When Chrystia Freeland announced that we would not have a budget in March, you could sense the trap being set and the ballot question come into focus: do you want to re-elect the Liberals, who took care of you and your family; or do you want the Conservatives, who will bring tough times and austerity?

Freeland’s yet-to-be-scheduled budget will have a big honking plan for post-pandemic stimulus spending and more deficits to go with it. The Conservatives will rail that the Liberals overspent to the tune of $100 billion prior to the pandemic and when it hit…the cupboard was bare. They’ll complain that we should’ve had a budget long before. They’ll ask how such amounts could ever be paid back. It will all be true and it will all be for naught.

When the U.S. can cough up a further  $1.9 trillion to sail its way out of the post-pandemic doldrums, surely nothing Trudeau and Freeland can spend will appear worrisome by comparison.

A small clue as to the Conservative challenge could be seen in last week’s activities that commemorated one year of pandemic. There were solemn events in various capitals across the country, including Ottawa. Trudeau, always at his best when emoting, was striking just the right chord.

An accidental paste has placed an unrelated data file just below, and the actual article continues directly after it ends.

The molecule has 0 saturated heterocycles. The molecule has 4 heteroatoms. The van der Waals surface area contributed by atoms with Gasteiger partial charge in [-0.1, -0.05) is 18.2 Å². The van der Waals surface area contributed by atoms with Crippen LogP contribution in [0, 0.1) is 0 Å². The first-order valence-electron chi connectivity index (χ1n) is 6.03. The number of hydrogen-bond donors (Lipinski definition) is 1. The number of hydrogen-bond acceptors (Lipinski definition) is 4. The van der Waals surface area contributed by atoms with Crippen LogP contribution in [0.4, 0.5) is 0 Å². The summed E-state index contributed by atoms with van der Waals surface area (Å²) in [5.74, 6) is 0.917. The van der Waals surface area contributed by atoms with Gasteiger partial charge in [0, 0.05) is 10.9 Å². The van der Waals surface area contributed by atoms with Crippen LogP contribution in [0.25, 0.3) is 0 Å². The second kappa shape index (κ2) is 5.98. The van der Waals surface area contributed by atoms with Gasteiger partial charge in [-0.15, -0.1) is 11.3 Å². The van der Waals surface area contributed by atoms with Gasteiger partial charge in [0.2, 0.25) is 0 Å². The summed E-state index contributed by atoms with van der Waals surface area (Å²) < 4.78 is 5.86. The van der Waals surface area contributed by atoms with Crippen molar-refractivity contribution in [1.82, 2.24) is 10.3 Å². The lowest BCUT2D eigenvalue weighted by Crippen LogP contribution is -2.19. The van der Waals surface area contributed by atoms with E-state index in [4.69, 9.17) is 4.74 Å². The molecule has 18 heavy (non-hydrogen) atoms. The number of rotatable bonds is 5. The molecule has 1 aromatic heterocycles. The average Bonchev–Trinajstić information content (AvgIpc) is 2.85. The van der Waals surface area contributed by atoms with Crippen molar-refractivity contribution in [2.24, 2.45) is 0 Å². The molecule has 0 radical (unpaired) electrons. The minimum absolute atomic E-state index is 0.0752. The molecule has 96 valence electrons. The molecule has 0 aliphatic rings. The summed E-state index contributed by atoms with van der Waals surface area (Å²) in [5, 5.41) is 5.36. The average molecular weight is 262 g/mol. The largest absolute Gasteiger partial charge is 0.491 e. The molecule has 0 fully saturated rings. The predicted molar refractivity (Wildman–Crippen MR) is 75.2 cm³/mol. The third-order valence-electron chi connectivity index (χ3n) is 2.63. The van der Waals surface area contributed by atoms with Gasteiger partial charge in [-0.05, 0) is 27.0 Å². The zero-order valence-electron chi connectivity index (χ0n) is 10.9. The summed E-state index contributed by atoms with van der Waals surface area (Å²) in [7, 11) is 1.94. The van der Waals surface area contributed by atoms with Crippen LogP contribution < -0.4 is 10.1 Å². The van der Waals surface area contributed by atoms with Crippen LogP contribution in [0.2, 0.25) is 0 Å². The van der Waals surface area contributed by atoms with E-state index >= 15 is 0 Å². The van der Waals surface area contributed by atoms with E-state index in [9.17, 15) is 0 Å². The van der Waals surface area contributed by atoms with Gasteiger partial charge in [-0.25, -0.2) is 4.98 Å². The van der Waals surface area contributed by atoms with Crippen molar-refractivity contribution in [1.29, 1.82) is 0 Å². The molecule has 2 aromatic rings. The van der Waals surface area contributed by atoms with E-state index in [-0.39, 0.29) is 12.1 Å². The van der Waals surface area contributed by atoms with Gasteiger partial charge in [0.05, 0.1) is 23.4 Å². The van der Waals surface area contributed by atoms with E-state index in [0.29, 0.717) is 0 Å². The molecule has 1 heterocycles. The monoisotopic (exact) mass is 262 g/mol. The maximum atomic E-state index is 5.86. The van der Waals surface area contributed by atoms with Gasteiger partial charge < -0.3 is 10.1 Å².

Then it was Erin O’Toole’s turn. It was tone deaf. Instead of empathy, caring and emotion, he rhymed off the government’s  shortcomings. Dissing its performance on vaccines, making wobbly comparisons to the U.S. vaccine delivery (yep, they manufacture them, we don’t). It was a recipe for a return to opposition.

The vaccine argument is over, that ship has sailed, Trudeau pulled off his Carbomite manoeuvre. Whatever had to be changed or added to the original contracts has been. We may have given up the right to sue, we may have greatly increased what we had to pay, it doesn’t matter. People are getting vaccinated from coast-to-coast-to coast and we’ll have largely moved on by June.